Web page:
Yet, the US Dollar Index chart (below) indicates the US dollar could sustain its rise for some time. The Index compares the US dollar against a basket of six global currencies.
After rising from around 80 in three months, the Index has broken above a strong resistance level at 85. It’s the first time since 2010 it’s been this high. This is a strong bullish sign for the greenback.
You can see that its rise since July has been rapid. Because of this, the Index’s Relative Strength Index shows the US dollar being a bit ‘overbought’. RSI is a momentum indicator that compares upward and downward movements in prices. A level above 70 is generally viewed as being ‘overbought’.
This means that any slowdown, or pause, in the rally might be seen as a time to sell.
Now back to the question: Will the Aussie dollar continue to slide, bounce back, or remain where it is?
The best anyone can do is guess. I’ve provided you with some analysis that can help make it an ‘educated guess’. But when it comes to preserving and growing your wealth, a ‘guess’ shouldn’t be any part of the equation.
Back to more important news — my upcoming holiday… If the Aussie doesn’t recover or continues its slide, my trip is going to cost me more than it would have just last month.
But there are ways you can take advantage of the lower exchange rate.
Without speculating on where it’s heading, the dollar’s fall offers plenty of opportunities. Opportunities with returns that will make up for the higher cost of my trip.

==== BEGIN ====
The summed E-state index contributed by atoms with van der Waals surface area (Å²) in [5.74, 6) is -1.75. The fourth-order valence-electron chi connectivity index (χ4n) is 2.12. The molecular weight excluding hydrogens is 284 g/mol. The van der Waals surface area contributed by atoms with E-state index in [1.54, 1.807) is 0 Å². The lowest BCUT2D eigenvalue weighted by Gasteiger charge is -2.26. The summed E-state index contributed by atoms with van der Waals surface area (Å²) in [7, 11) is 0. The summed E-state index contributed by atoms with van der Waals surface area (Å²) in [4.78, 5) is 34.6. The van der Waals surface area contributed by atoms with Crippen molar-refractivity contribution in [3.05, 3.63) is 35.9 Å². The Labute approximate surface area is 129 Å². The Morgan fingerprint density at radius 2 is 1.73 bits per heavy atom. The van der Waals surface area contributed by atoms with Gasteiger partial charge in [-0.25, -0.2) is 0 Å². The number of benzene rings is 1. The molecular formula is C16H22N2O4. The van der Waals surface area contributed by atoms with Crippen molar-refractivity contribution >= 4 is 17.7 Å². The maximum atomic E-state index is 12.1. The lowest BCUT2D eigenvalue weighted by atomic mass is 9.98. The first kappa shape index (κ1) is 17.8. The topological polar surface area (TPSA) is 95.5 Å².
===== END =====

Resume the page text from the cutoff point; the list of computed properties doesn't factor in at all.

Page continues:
Around 30% of all Australian stocks are set to benefit, with their foreign earnings getting a boost from the lower dollar. If you want to benefit alongside them, look for Australian companies with a good share of their operations abroad — that is, exporters or businesses that report results in US dollars.
Consider a company such as Sims Metals, which generates 60% of its revenues in the US. Its earnings will be boosted when exchanged into Australian dollars.
Others with upside to a lower Aussie are healthcare group ResMed Inc., pharmaceutical group CSL Limited, and building materials supplier James Hardie Industries. And being Australian companies, you’ll receive any franking credits attached.
You can also buy high quality, foreign listed companies. But unlike investing in Australian stocks, you won’t receive any dividend imputation credits come tax time. And the currency benefits will only be recognised at the time you sell.
Another option is to in invest offshore through exchange traded funds or listed investment companies.
In early August, I recommended one of these funds for the Albert Park Investors Guild. I tipped a low risk, diversified US market index fund. In less than two months, it has returned 9.2%.
This is well above the 2.3% return of the S&P 500 Index — which tracks the performance of the 500 largest NYSE stocks.
Another one of my tips, a consumer products company, is up 0.8% in just under two months. But if you were to sell today, when converted back into Australian dollars, the return jumps to 7.4%.
Even if the share price had fallen, losses would have been offset by the gains in currency movements. If your portfolio is limited to just Aussie stocks, you’re missing opportunities such as this.
Of course, you should have compelling reasons to buy specific shares aside from expected movements in currencies. Your expectations may prove to be mistaken. The truth is no one knows where the dollar is headed — not in the short term and certainly not in longer term. If the Aussie dollar rises, your portfolio of international stocks will suffer.
The solution is to hold a diversified portfolio of quality investments. Balance your international stocks with local investments and a variety of asset types. You don’t need to predict when the dollar will rise or fall. Simply holding a variety of investments with different exposures will reduce your risk and give you the chance to profit.
For The Daily Reckoning Australia